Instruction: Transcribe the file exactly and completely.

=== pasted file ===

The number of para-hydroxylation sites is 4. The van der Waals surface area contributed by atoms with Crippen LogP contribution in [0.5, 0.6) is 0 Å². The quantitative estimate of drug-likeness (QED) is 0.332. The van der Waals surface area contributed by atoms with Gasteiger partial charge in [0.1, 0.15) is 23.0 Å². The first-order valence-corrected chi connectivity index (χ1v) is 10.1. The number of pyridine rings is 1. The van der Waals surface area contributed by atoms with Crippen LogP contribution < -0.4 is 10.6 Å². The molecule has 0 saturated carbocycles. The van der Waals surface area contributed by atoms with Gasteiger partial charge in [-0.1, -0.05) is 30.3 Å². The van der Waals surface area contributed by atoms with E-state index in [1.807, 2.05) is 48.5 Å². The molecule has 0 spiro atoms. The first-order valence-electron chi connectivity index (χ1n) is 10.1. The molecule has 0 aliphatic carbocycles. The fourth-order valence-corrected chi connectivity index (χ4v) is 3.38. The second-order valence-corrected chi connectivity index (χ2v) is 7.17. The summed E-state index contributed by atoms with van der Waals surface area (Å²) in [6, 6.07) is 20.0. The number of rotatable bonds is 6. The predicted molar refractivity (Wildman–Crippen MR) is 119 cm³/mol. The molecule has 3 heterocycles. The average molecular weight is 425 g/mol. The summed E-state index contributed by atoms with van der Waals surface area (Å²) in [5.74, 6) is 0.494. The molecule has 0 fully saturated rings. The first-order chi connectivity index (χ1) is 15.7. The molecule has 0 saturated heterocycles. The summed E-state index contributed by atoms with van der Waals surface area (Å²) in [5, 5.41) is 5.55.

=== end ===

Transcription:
The number of para-hydroxylation sites is 4. The van der Waals surface area contributed by atoms with Crippen LogP contribution in [0.5, 0.6) is 0 Å². The quantitative estimate of drug-likeness (QED) is 0.332. The van der Waals surface area contributed by atoms with Gasteiger partial charge in [0.1, 0.15) is 23.0 Å². The first-order valence-corrected chi connectivity index (χ1v) is 10.1. The number of pyridine rings is 1. The van der Waals surface area contributed by atoms with Crippen LogP contribution < -0.4 is 10.6 Å². The molecule has 0 saturated carbocycles. The van der Waals surface area contributed by atoms with Gasteiger partial charge in [-0.1, -0.05) is 30.3 Å². The van der Waals surface area contributed by atoms with E-state index in [1.807, 2.05) is 48.5 Å². The molecule has 0 spiro atoms. The first-order valence-electron chi connectivity index (χ1n) is 10.1. The molecule has 0 aliphatic carbocycles. The fourth-order valence-corrected chi connectivity index (χ4v) is 3.38. The second-order valence-corrected chi connectivity index (χ2v) is 7.17. The summed E-state index contributed by atoms with van der Waals surface area (Å²) in [6, 6.07) is 20.0. The number of rotatable bonds is 6. The predicted molar refractivity (Wildman–Crippen MR) is 119 cm³/mol. The molecule has 3 heterocycles. The average molecular weight is 425 g/mol. The summed E-state index contributed by atoms with van der Waals surface area (Å²) in [5.74, 6) is 0.494. The molecule has 0 fully saturated rings. The first-order chi connectivity index (χ1) is 15.7. The molecule has 0 saturated heterocycles. The summed E-state index contributed by atoms with van der Waals surface area (Å²) in [5, 5.41) is 5.55.